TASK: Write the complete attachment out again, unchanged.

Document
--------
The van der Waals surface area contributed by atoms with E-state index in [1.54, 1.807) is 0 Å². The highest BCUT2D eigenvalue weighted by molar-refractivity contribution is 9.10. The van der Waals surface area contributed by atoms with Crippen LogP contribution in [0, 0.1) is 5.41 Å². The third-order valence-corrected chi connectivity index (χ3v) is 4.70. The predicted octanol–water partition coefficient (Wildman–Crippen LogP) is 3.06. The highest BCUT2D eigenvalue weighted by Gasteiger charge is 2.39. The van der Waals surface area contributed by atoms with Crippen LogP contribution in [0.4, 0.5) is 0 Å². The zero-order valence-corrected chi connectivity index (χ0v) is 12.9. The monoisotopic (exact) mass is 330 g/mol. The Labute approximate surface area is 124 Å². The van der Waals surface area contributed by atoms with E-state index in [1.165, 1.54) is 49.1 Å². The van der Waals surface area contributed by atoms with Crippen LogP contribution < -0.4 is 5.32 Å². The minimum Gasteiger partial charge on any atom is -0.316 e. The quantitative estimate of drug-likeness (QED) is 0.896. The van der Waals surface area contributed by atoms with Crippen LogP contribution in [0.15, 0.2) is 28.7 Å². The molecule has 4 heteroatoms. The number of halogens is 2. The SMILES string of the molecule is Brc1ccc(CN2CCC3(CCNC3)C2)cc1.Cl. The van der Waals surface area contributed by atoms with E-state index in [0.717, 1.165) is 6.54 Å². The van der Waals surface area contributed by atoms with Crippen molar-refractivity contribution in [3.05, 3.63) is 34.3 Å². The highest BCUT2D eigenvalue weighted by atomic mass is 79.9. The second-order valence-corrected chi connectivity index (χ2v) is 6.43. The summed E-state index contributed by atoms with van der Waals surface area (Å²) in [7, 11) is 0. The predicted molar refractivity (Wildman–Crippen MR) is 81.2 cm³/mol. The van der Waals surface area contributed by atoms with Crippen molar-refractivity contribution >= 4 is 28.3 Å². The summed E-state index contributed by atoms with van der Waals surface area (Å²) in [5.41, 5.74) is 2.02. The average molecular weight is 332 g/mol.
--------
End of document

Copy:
The van der Waals surface area contributed by atoms with E-state index in [1.54, 1.807) is 0 Å². The highest BCUT2D eigenvalue weighted by molar-refractivity contribution is 9.10. The van der Waals surface area contributed by atoms with Crippen LogP contribution in [0, 0.1) is 5.41 Å². The third-order valence-corrected chi connectivity index (χ3v) is 4.70. The predicted octanol–water partition coefficient (Wildman–Crippen LogP) is 3.06. The highest BCUT2D eigenvalue weighted by Gasteiger charge is 2.39. The van der Waals surface area contributed by atoms with Crippen LogP contribution in [0.4, 0.5) is 0 Å². The zero-order valence-corrected chi connectivity index (χ0v) is 12.9. The monoisotopic (exact) mass is 330 g/mol. The Labute approximate surface area is 124 Å². The van der Waals surface area contributed by atoms with E-state index in [1.165, 1.54) is 49.1 Å². The van der Waals surface area contributed by atoms with Crippen LogP contribution < -0.4 is 5.32 Å². The minimum Gasteiger partial charge on any atom is -0.316 e. The quantitative estimate of drug-likeness (QED) is 0.896. The van der Waals surface area contributed by atoms with Crippen LogP contribution in [0.15, 0.2) is 28.7 Å². The molecule has 4 heteroatoms. The number of halogens is 2. The SMILES string of the molecule is Brc1ccc(CN2CCC3(CCNC3)C2)cc1.Cl. The van der Waals surface area contributed by atoms with E-state index in [0.717, 1.165) is 6.54 Å². The van der Waals surface area contributed by atoms with Crippen molar-refractivity contribution in [3.05, 3.63) is 34.3 Å². The highest BCUT2D eigenvalue weighted by atomic mass is 79.9. The second-order valence-corrected chi connectivity index (χ2v) is 6.43. The summed E-state index contributed by atoms with van der Waals surface area (Å²) in [7, 11) is 0. The predicted molar refractivity (Wildman–Crippen MR) is 81.2 cm³/mol. The van der Waals surface area contributed by atoms with Crippen molar-refractivity contribution >= 4 is 28.3 Å². The summed E-state index contributed by atoms with van der Waals surface area (Å²) in [5.41, 5.74) is 2.02. The average molecular weight is 332 g/mol.